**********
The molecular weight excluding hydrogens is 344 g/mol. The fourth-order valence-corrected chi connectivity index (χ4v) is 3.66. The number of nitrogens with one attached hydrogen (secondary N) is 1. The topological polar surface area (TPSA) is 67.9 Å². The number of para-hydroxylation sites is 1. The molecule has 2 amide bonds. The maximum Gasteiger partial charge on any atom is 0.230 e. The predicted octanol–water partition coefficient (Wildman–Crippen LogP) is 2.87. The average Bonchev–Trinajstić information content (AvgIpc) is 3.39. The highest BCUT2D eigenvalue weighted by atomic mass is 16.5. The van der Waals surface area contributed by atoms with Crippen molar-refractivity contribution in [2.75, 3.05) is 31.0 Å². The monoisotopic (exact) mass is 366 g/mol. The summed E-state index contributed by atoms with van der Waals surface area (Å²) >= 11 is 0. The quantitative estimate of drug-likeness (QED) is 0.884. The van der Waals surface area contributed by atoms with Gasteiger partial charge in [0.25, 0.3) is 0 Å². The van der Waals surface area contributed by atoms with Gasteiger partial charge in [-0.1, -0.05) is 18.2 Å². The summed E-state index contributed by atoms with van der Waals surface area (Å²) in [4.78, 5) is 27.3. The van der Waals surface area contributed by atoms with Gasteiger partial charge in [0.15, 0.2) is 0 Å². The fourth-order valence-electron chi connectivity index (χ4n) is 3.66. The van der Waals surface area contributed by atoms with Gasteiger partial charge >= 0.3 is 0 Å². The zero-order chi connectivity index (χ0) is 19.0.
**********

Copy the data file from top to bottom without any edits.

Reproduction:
The molecular weight excluding hydrogens is 344 g/mol. The fourth-order valence-corrected chi connectivity index (χ4v) is 3.66. The number of nitrogens with one attached hydrogen (secondary N) is 1. The topological polar surface area (TPSA) is 67.9 Å². The number of para-hydroxylation sites is 1. The molecule has 2 amide bonds. The maximum Gasteiger partial charge on any atom is 0.230 e. The predicted octanol–water partition coefficient (Wildman–Crippen LogP) is 2.87. The average Bonchev–Trinajstić information content (AvgIpc) is 3.39. The highest BCUT2D eigenvalue weighted by atomic mass is 16.5. The van der Waals surface area contributed by atoms with Crippen molar-refractivity contribution in [2.75, 3.05) is 31.0 Å². The monoisotopic (exact) mass is 366 g/mol. The summed E-state index contributed by atoms with van der Waals surface area (Å²) >= 11 is 0. The quantitative estimate of drug-likeness (QED) is 0.884. The van der Waals surface area contributed by atoms with Gasteiger partial charge in [0.25, 0.3) is 0 Å². The van der Waals surface area contributed by atoms with Gasteiger partial charge in [-0.1, -0.05) is 18.2 Å². The summed E-state index contributed by atoms with van der Waals surface area (Å²) in [4.78, 5) is 27.3. The van der Waals surface area contributed by atoms with Gasteiger partial charge in [0.15, 0.2) is 0 Å². The fourth-order valence-electron chi connectivity index (χ4n) is 3.66. The van der Waals surface area contributed by atoms with Gasteiger partial charge >= 0.3 is 0 Å². The zero-order chi connectivity index (χ0) is 19.0.